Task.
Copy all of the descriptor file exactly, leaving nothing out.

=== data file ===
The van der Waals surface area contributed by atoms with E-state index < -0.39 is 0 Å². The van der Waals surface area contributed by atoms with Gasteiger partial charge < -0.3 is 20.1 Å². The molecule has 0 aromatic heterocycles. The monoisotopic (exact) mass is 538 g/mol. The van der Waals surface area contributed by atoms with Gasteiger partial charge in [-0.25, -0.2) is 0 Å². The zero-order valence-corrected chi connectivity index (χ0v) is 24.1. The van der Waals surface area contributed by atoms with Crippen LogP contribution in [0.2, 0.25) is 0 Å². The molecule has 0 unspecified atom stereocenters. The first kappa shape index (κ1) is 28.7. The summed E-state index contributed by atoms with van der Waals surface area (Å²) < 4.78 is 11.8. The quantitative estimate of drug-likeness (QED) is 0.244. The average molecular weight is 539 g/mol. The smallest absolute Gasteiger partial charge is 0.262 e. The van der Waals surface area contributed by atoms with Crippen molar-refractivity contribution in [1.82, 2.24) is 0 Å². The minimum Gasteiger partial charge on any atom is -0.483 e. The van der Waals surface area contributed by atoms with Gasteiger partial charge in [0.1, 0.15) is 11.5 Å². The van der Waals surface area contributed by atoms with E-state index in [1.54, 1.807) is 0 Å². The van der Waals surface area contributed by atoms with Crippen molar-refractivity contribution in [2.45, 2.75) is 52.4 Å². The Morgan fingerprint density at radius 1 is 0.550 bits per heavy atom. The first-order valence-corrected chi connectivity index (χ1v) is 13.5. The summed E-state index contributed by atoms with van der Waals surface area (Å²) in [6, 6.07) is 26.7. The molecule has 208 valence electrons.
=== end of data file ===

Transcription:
The van der Waals surface area contributed by atoms with E-state index < -0.39 is 0 Å². The van der Waals surface area contributed by atoms with Gasteiger partial charge < -0.3 is 20.1 Å². The molecule has 0 aromatic heterocycles. The monoisotopic (exact) mass is 538 g/mol. The van der Waals surface area contributed by atoms with Gasteiger partial charge in [-0.25, -0.2) is 0 Å². The zero-order valence-corrected chi connectivity index (χ0v) is 24.1. The van der Waals surface area contributed by atoms with Crippen LogP contribution in [0.2, 0.25) is 0 Å². The molecule has 0 unspecified atom stereocenters. The first kappa shape index (κ1) is 28.7. The summed E-state index contributed by atoms with van der Waals surface area (Å²) < 4.78 is 11.8. The quantitative estimate of drug-likeness (QED) is 0.244. The average molecular weight is 539 g/mol. The smallest absolute Gasteiger partial charge is 0.262 e. The van der Waals surface area contributed by atoms with Crippen molar-refractivity contribution in [1.82, 2.24) is 0 Å². The minimum Gasteiger partial charge on any atom is -0.483 e. The van der Waals surface area contributed by atoms with Gasteiger partial charge in [0.1, 0.15) is 11.5 Å². The van der Waals surface area contributed by atoms with E-state index in [1.54, 1.807) is 0 Å². The van der Waals surface area contributed by atoms with Crippen molar-refractivity contribution in [2.45, 2.75) is 52.4 Å². The Morgan fingerprint density at radius 1 is 0.550 bits per heavy atom. The first-order valence-corrected chi connectivity index (χ1v) is 13.5. The summed E-state index contributed by atoms with van der Waals surface area (Å²) in [6, 6.07) is 26.7. The molecule has 208 valence electrons.